Reduced scouting staff to endure longest wait
By DAMIAN CRISTODERO, Times Staff Writer
The Lightning, whose Round 1 pick is its lowest ever, said it's just as ready despite fewer bodies.
© St. Petersburg Times
published June 21, 2003
NASHVILLE - How did the Lightning get the 25th pick in today's draft?
As one of six division champions, it automatically received one of the first round's final six picks. Because it had the fewest points of the titlists, it received the first of those selections.
The lowest first-round pick in Lightning history has transformed the draft at Gaylord Entertainment Center from what historically has been an event full of intrigue and excitement - would Tampa Bay use its high pick or trade? - to one of workmanlike duty.
But as head scout Jake Goertzen said, "We'll gladly take where the team finished for where we pick, absolutely."
Still, Tampa Bay is in an interesting position. This is the second draft since general manager Jay Feaster cut the scouting budget from $2-million to $1-million and reduced the number of scouts from a league-high 24 (nine full time) to 12 (eight full time).
The first draft came four months after the reductions in February 2002, when Feaster took over for Rick Dudley. This is the first draft in which fewer scouts were used in a yearlong talent search that must unearth hidden gems rather than obvious riches.
Goertzen said the effects have been minimal.
Travel budgets were extended this season, he said, and upgrades in the way scouting lists and reports are filed and collated make evaluating prospects easier and more efficient.
And while there are fewer reports on some prospects, especially in Europe, Goertzen said, "We compensated for that fairly. We still had good coverage. We know we haven't missed anybody, so that's not a concern."
What concerns Feaster is this is still an issue.
"I'll say it again," he said. "We cut back the scouting staff to get it in line with 29 other National Hockey League teams. There was one exception and 29 rules. That's where I am on that."
As for his staff, he said, "I've got a lot of confidence in them. They go out there and do a good job. I know the guys are ready."
This year's draft is believed to be as deep as 1993, when potential Hall of Famers Chris Pronger and Paul Kariya were taken second and fourth, respectively, Jason Allison was taken 17th, Saku Koivu 21st and Todd Bertuzzi 23rd.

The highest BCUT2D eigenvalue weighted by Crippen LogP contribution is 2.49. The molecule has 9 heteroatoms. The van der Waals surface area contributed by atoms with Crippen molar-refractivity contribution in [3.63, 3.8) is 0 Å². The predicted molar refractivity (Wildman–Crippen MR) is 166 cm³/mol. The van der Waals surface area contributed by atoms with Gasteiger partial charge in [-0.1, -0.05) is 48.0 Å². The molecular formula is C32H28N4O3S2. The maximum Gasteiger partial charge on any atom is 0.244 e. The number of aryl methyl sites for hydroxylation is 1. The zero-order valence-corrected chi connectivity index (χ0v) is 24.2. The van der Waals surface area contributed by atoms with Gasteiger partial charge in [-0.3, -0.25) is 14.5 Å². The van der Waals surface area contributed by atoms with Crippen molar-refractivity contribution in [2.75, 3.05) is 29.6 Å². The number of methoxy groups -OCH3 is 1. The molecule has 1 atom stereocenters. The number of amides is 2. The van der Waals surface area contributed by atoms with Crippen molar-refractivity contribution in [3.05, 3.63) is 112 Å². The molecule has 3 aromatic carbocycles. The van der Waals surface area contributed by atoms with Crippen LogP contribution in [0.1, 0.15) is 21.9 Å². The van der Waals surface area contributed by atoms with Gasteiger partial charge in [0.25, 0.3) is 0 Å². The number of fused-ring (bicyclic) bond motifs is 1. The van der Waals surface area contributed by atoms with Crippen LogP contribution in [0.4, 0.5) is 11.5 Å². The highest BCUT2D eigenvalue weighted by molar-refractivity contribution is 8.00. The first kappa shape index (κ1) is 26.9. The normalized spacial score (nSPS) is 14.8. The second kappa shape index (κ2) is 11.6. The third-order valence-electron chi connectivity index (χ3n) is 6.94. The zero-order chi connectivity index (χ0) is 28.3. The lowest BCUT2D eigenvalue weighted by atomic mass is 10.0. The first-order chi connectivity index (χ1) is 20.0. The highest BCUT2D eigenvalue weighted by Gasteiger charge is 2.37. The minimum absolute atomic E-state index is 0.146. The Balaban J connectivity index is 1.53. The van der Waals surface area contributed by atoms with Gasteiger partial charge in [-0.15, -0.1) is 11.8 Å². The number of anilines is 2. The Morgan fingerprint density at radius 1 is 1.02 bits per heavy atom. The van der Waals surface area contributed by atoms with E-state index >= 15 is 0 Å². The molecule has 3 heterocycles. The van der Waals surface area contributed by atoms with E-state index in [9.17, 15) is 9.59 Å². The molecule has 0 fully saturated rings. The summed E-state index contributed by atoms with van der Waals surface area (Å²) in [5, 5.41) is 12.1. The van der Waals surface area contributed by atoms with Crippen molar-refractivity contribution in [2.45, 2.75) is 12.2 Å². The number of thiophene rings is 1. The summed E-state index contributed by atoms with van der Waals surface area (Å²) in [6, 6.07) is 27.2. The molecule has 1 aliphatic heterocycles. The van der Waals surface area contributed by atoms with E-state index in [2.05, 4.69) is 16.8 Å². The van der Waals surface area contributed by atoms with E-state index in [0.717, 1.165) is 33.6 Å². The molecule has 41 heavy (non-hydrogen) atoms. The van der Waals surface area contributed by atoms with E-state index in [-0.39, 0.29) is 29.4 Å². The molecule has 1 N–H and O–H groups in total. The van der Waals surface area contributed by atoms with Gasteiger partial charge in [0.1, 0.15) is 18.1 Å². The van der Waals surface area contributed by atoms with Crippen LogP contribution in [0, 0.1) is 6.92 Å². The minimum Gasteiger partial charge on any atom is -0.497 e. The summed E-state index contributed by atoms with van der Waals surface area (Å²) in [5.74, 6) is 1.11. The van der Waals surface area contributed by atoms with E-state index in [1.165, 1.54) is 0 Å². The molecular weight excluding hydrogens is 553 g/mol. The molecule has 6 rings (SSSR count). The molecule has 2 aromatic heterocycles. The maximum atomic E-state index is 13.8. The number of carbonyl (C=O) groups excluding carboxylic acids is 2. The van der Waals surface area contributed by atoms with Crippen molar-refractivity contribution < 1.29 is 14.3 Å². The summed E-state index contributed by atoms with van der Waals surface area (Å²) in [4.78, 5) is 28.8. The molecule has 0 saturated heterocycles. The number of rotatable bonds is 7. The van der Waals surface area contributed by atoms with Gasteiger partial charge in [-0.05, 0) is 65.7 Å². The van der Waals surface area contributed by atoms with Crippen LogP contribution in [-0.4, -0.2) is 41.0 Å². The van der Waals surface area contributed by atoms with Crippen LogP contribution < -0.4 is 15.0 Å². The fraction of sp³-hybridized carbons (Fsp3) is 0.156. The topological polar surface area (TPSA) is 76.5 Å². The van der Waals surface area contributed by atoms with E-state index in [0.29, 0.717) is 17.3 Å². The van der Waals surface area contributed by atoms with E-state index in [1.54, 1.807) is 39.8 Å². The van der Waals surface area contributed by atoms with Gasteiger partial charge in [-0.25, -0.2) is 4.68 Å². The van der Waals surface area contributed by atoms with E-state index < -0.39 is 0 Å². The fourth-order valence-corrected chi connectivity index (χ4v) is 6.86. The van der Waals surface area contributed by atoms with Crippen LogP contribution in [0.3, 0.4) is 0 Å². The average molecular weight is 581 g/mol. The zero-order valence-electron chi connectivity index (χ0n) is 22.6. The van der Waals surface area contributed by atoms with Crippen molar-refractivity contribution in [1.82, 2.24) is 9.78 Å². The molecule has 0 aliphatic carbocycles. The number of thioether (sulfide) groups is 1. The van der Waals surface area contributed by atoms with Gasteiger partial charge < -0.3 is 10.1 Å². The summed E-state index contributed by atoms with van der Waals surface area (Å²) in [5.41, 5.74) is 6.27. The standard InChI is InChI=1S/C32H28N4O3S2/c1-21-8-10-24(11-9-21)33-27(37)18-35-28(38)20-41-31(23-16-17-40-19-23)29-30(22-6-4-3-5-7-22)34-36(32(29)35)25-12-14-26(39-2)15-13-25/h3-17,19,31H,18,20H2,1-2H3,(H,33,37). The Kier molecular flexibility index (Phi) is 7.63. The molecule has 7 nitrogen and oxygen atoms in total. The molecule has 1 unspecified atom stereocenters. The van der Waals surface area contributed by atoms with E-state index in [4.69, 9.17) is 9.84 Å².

Had 39 Europeans ranked by NHL Central Scouting not opted out of the draft, this year's talent pool would be even deeper.
Tampa Bay hasn't done badly with its late picks.
Center Alexander Polushin, defenseman Andreas Holmqvist and right wing Evgeni Arthukin, three of the organization's top prospects, were taken with the 47th, 61st and 94th selections of 2001.
Center Martin Cibak was the 252nd pick of 1998. Right wing Eero Somervuori, expected to compete for a roster spot next season, was the 170th pick of 1997. Defenseman Pavel Kubina was the 179th pick of 1996.
Goertzen pointed out those three were acquired when only former scout Don Murdoch covered Europe.
"As far as picking 25th, of course the odds increase of a player not turning out," Goertzen said. "If we have our ducks in order, that's not a big deal."
The real pressure is at the top of the board.
"There's a lot more pressure picking at No. 1 than 25," Goertzen said. "It's easier (at 25) because so many of your options have been eliminated."
The Lightning's order of priority is defense, goaltenders, wings, centers.
An educated guess puts Brent Seabrook, a 6-foot-2, 220-pound defenseman from Lethbridge (WHL), on the radar. It also could have interest in Mark Stuart, a 6-1, 209-pound defenseman from Colorado College.
"Our guys feel real good about the players who are going to be on the board when we pick," Feaster said. "We feel it is a deep draft.
"We feel we'll get a player who will play for us at some point and play for a long time. So I don't think we feel it's a crapshoot."
Just one chance in 25.
NHL DRAFT: Gaylord Entertainment Center, Nashville, today-Sunday.
ROUNDS: Rounds 1-3 are today starting at 1 p.m.; Rounds 4-9 are Sunday starting at 10 a.m.
TV: ESPN2 today.
LIGHTNING PICKS: (Round-overall) 1-25; 2-62; 3-96; 7-224; 7-227; 8-256; 9-273; 9-287.
ON THE WEB: http://nhl.com http://hockeysfuture.com http://russianprospects.com http://slam.ca
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